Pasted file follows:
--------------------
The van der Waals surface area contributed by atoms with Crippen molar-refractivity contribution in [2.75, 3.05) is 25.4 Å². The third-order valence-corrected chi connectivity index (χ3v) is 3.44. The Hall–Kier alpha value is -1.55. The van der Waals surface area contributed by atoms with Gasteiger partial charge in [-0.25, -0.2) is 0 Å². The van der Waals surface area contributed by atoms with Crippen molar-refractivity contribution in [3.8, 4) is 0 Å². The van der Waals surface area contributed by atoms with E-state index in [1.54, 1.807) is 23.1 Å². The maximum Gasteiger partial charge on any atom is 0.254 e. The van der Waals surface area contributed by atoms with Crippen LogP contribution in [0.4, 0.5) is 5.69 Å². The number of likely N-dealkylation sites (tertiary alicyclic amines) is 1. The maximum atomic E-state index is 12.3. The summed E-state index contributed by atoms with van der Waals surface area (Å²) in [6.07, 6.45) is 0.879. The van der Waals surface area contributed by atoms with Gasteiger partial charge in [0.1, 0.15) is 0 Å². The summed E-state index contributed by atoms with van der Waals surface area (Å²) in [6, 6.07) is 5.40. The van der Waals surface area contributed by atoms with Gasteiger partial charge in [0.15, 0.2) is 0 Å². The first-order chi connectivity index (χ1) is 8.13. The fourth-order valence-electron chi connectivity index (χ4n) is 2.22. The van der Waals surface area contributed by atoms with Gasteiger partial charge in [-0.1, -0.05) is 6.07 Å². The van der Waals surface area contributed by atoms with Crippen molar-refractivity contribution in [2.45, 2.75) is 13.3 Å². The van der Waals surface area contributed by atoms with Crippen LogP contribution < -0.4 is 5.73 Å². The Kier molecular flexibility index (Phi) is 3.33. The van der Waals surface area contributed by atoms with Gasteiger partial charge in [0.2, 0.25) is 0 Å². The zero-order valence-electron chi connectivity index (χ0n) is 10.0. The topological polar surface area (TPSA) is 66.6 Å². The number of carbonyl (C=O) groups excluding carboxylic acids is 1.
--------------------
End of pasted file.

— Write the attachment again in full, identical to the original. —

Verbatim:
The van der Waals surface area contributed by atoms with Crippen molar-refractivity contribution in [2.75, 3.05) is 25.4 Å². The third-order valence-corrected chi connectivity index (χ3v) is 3.44. The Hall–Kier alpha value is -1.55. The van der Waals surface area contributed by atoms with Gasteiger partial charge in [-0.25, -0.2) is 0 Å². The van der Waals surface area contributed by atoms with Crippen molar-refractivity contribution in [3.8, 4) is 0 Å². The van der Waals surface area contributed by atoms with E-state index in [1.54, 1.807) is 23.1 Å². The maximum Gasteiger partial charge on any atom is 0.254 e. The van der Waals surface area contributed by atoms with Crippen LogP contribution in [0.4, 0.5) is 5.69 Å². The number of likely N-dealkylation sites (tertiary alicyclic amines) is 1. The maximum atomic E-state index is 12.3. The summed E-state index contributed by atoms with van der Waals surface area (Å²) in [6.07, 6.45) is 0.879. The van der Waals surface area contributed by atoms with Gasteiger partial charge in [0.1, 0.15) is 0 Å². The summed E-state index contributed by atoms with van der Waals surface area (Å²) in [6, 6.07) is 5.40. The van der Waals surface area contributed by atoms with Gasteiger partial charge in [0.15, 0.2) is 0 Å². The first-order chi connectivity index (χ1) is 8.13. The fourth-order valence-electron chi connectivity index (χ4n) is 2.22. The van der Waals surface area contributed by atoms with Gasteiger partial charge in [-0.1, -0.05) is 6.07 Å². The van der Waals surface area contributed by atoms with Crippen molar-refractivity contribution in [2.45, 2.75) is 13.3 Å². The van der Waals surface area contributed by atoms with Crippen LogP contribution < -0.4 is 5.73 Å². The Kier molecular flexibility index (Phi) is 3.33. The van der Waals surface area contributed by atoms with Gasteiger partial charge in [0.2, 0.25) is 0 Å². The zero-order valence-electron chi connectivity index (χ0n) is 10.0. The topological polar surface area (TPSA) is 66.6 Å². The number of carbonyl (C=O) groups excluding carboxylic acids is 1.